Any business needs a strong and healthy network supporting its critical business operations. Delays in web pages loading or online applications will frustrate users and lose customers, even with delays as short as a fraction of a second. To maintaining the health of critical infrastructure and applications and spot problems before they affect customers, IT teams need visibility into how those networks are running. This means they need some kind of network monitoring solution.
There are many ways to monitor a network and each approach has pros and cons. They fall into two main camps. One uses protocols like SNMP and NetFlow to provide an overview of the network’s performance. The second examines the actual packets being sent back and forth on the network. Solutions using NetFlow are helpful for capacity planning, trend analysis and utilization, but they lack the important precision of packet-based analytics tools and don’t provide enough information to accurate troubleshoot application performance, latency issues, TCP/IP or VoIP problems. By using both methods together, enterprises can get complete visibility into their networks and maximize their existing infrastructure.
How Does Network Monitoring Work?
Let’s look at these two methods in more detail. NetFlow is a well-known, well-established standard that provides conversational information about network status. It offers greater precision that older protocols like SNMP and delivers data at intervals of around 1 second, depending on the equipment being monitored. NetFlow provides a good global view of a network and can be extremely helpful when monitoring the network’s general health. NetFlow data, which typically comes from Layer 3 devices like routers and firewalls, provides good information about traffic volume between devices. But if you need to use multiple ports, NetFlow is at a disadvantage. This is where packet-based analytics come into their own.
Packet-based monitoring, on the other hand, involves recording and copying samples of actual network traffic and analyzing it. It’s much more precise than NetFlow, with interval times as short as a few nanoseconds. On top of that, the data is completely based on the original payload, so it isn’t abbreviated or compiled. Since packet data is more granular, it’s much more helpful for troubleshooting specific problems.
The packet-based approach is also completely passive, so it doesn’t burden the network or interfere with existing operations or services. As you can imagine, this is very important, especially because adding more traffic to a network that’s short on bandwidth will make existing problems worse. Packet analysis also allows users to drill down and discover information about how the network is behaving, not just whether it’s operating well.
Limitations of NetFlow
NetFlow was first introduced by Cisco in the late 1990s, so there are limits to the information it can provide on modern networks. Flow-based technology is useful only up to Layer 3 (the network) and occasionally Layer 4 (transportation between hosts). Users can see where data traffic is being generated, but NetFlow struggles to identify any activity associated with content delivery networks and applications that use multiple TCP or UDP ports. It also has no visibility into the payload or contents of individual packets.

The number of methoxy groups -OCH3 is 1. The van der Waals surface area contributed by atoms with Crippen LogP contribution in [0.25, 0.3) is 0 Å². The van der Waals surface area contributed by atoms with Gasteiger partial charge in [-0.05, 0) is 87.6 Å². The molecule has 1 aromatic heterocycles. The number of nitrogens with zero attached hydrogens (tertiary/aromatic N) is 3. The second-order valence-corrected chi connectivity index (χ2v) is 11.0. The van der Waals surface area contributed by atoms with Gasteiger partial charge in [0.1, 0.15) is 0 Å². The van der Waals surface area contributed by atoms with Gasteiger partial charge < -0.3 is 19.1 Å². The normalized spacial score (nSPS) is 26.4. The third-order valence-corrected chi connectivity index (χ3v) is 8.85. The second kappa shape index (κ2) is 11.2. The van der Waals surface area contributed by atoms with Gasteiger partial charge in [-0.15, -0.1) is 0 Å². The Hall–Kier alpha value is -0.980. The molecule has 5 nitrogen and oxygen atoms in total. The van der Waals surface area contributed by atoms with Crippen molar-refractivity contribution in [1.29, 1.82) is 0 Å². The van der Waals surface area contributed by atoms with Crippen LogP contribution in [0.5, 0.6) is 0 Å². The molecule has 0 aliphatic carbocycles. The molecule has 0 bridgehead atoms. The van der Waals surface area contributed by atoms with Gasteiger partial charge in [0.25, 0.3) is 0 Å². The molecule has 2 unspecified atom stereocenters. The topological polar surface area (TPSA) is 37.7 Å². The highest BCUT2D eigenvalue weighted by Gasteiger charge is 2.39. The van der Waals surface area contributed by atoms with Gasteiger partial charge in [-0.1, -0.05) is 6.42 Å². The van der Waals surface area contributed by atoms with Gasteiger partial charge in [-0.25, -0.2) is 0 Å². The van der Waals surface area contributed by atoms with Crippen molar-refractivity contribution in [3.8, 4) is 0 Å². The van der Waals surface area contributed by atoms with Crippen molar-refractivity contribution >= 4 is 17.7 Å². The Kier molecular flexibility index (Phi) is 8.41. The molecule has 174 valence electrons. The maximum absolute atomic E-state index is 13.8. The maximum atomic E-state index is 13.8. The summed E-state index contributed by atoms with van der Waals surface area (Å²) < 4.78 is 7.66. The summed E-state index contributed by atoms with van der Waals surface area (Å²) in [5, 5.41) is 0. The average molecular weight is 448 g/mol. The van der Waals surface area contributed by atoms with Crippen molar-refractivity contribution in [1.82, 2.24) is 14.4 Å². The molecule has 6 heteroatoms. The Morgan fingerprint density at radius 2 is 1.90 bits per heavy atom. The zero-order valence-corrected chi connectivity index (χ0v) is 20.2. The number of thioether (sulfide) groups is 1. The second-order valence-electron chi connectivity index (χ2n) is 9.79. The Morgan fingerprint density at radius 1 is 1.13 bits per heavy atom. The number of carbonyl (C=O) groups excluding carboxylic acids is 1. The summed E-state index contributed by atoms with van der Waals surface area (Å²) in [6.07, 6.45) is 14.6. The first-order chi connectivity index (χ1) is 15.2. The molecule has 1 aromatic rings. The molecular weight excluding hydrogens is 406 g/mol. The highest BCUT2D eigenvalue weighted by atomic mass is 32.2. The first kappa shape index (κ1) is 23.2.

For example, if an IT team gets a call about a slow network or a CRM that’s unable to save any records, they need to start looking at the root cause. In this scenario, NetFlow would reveal that traffic is going between the client and the server, and that it’s running on a specific port. It could also show what volume of traffic is produced by each of the clients. In other words, an IT worker could verify simple problems like whether the server is up and running and whether the port in question is operational. But NetFlow data would not be able to help them find the cause of the problem in detail.
NetFlow and Packets are Better Together
Conversely, packet-based analysis has been designed specifically to reveal the ‘how’ of the network. Rather than being about just the volume of traffic, these solutions expose vital details about performance and application response. Users can compare network latency with application latency. They can see the efficiency of TCP communications on their network. They can evaluate the performance of VoIP and video over the network and determine if these real-time protocols are prioritized correctly. None of this can be achieved with NetFlow or its derivatives.
When your team uses packet-based analysis in tandem with NetFlow, they should be able to answer questions like, “Is this issue caused by the network or the application? Is it isolated to a single user, a single server, or the entire network. Are critical applications using network resources efficiently? Is my network properly configured for voice and video traffic and does this traffic affect other network transactions? Are protocol issues interfering with critical functions, like user authentication or our major business applications?”
NetFlow certainly has its place in the network monitoring hierarchy, but its limitations make it less than ideal in many situations. For most network professionals, having access to packet data significantly accelerates mean-time-to-resolution (MTTR). Fixing problems faster means more productive employees and more satisfied customers. Plus, your IT team can spend the extra time upgrading your infrastructure or pursuing digital performance initiatives rather than chasing trouble tickets constantly. For a healthier network, look into combining these two network monitoring methods!